Innovating Attendee Experiences Despite the Ongoing Pandemic
Photo courtesy of Pexels.com/Kaboompics.
Since about the July Fourth holiday weekend, I’ve been consuming as much information as possible about the return to in-person events — be it through webinars, in-person events, blogs, articles, whitepapers, and the like. The consensus seems to be that our members, exhibitors, sponsors, and attendees are happy to simply meet again in-person, even if these meetings and events don’t have all of the same bells and whistles as their pre-pandemic counterparts.
But I have to be honest: Both for the events that I’m planning and for those that I’m attending, I have witnessed first-hand some unique offerings that really do seem to elevate the attendee experience despite some of the constraints resulting from the ongoing pandemic. I think this is for two primary reasons:
- We absolutely know more about COVID-19 today and how it’s transmitted than we did just 18 months ago. So while some of the constraints remain, we’re far less limited than we once were. (We all remember lockdown, right?)
- We are, after all, event people by nature who strive to ensure our attendees have fun, meaningful, memorable, and engaging experiences (no matter the budget restrictions or safety precautions). Like MacGyver, we often find ourselves making something out of nothing.
To ignite some creative thinking among your team, following are just some of these innovation bright spots I’ve experienced first-hand that you might consider adapting and adopting for those in-person meetings and events on your horizon. No matter how seemingly small or budget-conscious these ideas may be, I think you’ll find they pack a surprising amount of ROI and really do fulfill a networking need largely unmet in the virtual environment.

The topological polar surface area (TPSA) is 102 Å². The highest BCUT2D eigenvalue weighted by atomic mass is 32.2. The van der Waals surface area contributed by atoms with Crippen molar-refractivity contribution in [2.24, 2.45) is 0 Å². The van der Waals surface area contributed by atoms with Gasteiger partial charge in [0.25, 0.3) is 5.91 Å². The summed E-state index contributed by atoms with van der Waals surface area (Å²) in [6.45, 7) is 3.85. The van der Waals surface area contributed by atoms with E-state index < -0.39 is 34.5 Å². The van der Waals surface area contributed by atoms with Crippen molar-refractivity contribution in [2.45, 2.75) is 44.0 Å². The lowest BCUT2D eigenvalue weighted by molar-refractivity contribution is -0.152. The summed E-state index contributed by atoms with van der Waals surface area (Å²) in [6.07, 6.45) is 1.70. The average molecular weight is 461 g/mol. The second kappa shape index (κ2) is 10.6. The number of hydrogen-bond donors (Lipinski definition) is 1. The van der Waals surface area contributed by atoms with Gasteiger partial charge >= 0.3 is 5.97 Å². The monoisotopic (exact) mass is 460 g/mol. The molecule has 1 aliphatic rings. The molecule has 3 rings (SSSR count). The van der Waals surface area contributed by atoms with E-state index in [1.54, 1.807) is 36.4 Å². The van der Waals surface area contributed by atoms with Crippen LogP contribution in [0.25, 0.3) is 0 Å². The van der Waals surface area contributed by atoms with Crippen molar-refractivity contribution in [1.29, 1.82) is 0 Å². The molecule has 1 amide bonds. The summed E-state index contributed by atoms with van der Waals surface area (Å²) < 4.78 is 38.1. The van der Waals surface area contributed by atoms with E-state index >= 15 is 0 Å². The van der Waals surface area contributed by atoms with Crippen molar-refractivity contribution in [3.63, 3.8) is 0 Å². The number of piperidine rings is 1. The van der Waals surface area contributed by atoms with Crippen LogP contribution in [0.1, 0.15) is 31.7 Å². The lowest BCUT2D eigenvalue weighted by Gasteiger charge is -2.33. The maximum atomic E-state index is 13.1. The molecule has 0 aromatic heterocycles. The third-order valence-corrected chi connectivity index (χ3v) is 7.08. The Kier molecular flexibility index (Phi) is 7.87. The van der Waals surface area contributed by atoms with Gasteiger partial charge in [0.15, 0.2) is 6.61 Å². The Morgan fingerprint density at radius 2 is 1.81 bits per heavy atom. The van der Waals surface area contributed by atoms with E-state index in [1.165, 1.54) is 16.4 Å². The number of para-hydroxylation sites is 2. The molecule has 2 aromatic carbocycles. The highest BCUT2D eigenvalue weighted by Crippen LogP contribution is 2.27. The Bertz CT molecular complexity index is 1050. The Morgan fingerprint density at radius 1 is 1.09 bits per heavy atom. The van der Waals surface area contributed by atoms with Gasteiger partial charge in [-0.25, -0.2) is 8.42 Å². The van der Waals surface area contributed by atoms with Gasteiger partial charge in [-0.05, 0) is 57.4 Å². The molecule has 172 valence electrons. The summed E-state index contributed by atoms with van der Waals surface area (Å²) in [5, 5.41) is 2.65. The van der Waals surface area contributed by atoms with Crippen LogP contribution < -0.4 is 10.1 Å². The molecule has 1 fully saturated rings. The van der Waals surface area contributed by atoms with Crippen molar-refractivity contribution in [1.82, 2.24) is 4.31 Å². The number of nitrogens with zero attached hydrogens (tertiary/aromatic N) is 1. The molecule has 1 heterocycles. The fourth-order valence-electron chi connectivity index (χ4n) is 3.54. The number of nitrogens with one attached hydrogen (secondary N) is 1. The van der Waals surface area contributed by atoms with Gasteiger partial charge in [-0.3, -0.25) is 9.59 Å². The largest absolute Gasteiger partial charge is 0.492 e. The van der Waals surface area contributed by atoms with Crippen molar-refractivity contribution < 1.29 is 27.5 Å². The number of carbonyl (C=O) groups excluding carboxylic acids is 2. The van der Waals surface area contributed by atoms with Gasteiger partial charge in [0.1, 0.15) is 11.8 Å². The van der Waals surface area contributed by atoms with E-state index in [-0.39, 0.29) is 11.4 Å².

- Progressive Registration — To promote social distancing and to kickoff the conference with a highly interactive activity, attendees were encouraged throughout the hour to stop by a variety of different sponsored stations vs. a single association-staffed registration desk. Stations included: COVID waiver and name badge; badge ribbons; social distancing bracelets; choice of Mimosa or Bloody Mary; pre-packaged trail mix; health kit (complete with masks and hand sanitizer); and various branded promotional items, including a conference tote bag.
- Lobby Livestream — For those who might like a little extra space between chairs/tables or for those hoping to multitask during a general session without interrupting their neighbors, consider livestreaming the general sessions to a big screen in the hotel lobby.
- Wellness Cafe — With greater awareness on mental health these last 18 months, this is the perfect place to provide attendees with specially designed health and wellness programming (the sessions we offered rated higher than some of our regular concurrent breakout sessions) or to arrange for hands-on activities like creating bath salts and shower bombs.